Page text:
"All the products of Bentley Motors Ltd. have that nicety of control which is seldom if ever met with on cars emanating from factories which have never had a racing chassis under their roof". Praise indeed from the motoring correspondent of The Sphere, writing on 17th March 1928.
With characteristic humility W.O. Bentley was constantly amazed by the enthusiasm of later generations for the products of Bentley Motors Ltd. and it is testimony to the soundness of his engineering design skills that so many of his products have survived. From the humblest of beginnings in a mews garage off Baker Street, London, in 1919 the name of Bentley rapidly achieved fame as a manufacturer of exciting fast touring cars, well able to compete with the best of European and American sports cars in the tough world of motor sport in the 1920s. Bentleys domination at Le Mans in 1924, 1927, 1928, 1929 and 1930 is legendary and one can only admire the Herculian efforts of such giants as Woolf Barnato, Jack Dunfee, Tim Birkin and Sammy Davis, consistently hurling the British Racing Green sports cars to victory.
"W.O." had proudly debuted the new 3 litre car bearing his name on Stand 126 at the 1919 Olympia Motor Exhibition, the prototype engine having fired up for the first time just a few weeks earlier. A.F.C. Hillstead was to write of the occasion:-
"The exhaust note from that engine was strident and, as the room was narrow with both floor and ceiling rickety and resonant, the appalling din is better imagined than described."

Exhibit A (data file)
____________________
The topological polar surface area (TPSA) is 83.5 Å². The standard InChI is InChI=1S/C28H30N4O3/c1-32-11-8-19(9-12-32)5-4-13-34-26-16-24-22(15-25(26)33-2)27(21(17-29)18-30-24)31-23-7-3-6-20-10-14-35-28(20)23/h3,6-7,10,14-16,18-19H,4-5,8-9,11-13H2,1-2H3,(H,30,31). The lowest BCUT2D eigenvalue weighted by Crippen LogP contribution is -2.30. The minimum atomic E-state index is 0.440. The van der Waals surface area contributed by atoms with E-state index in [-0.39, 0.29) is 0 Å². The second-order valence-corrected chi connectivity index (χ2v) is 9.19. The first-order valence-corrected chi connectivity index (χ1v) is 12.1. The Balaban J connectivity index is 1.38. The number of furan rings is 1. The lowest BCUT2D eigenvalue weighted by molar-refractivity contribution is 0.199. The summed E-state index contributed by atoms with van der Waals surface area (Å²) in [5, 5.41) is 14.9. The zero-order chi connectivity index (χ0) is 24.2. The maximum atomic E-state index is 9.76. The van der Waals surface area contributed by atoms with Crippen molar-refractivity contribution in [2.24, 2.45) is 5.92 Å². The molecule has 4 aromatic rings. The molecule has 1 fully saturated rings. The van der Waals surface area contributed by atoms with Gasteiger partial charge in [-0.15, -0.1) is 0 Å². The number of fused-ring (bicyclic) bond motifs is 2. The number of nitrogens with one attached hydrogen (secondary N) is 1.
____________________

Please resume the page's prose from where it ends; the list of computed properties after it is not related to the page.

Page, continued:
In only mildly developed form, this was the model which was to become a legend in motor racing history and which, with its leather strapped bonnet, classical radiator design and British Racing Green livery has become the archetypal vintage sports car.
It was just such a car that A. Sidebottom ordered for delivery in October 1928, commissioning provincial coachbuilders, William Arnold of Manchester, to build the saloon coachwork and first registering the car in Manchester. So many of these early saloons had coachwork that did not stand the test of time and in later years this car was fitted with handsome four-door tourer coachwork by Freestone & Webb, with elegant, swept front wings and three-piece windscreen, this coachwork undoubtedly removed from a similar chassis.
This car was acquired by Bentley enthusiast, the late William Rogers, some forty years ago, remaining in his possession until his recent death. During this ownership it shared a stable with a most interesting collection of early motor cars which had been slowly disposed of over the years, the favourite Bentley being retained to the end. In this car William Rogers completed the London to Istanbul Rally as well as many events in France, Germany, Turkey and Ireland. The car is most attractively liveried in maroon with black wings and upholstered in black leather and condition in all departments is described as very good. It is offered with old style log book, Swansea V5 registration document, MoT valid to April 2004 and a current road fund licence.
- The original registration number VM 5203 maybe applied for through the Bentley Drivers' Club and the DVLA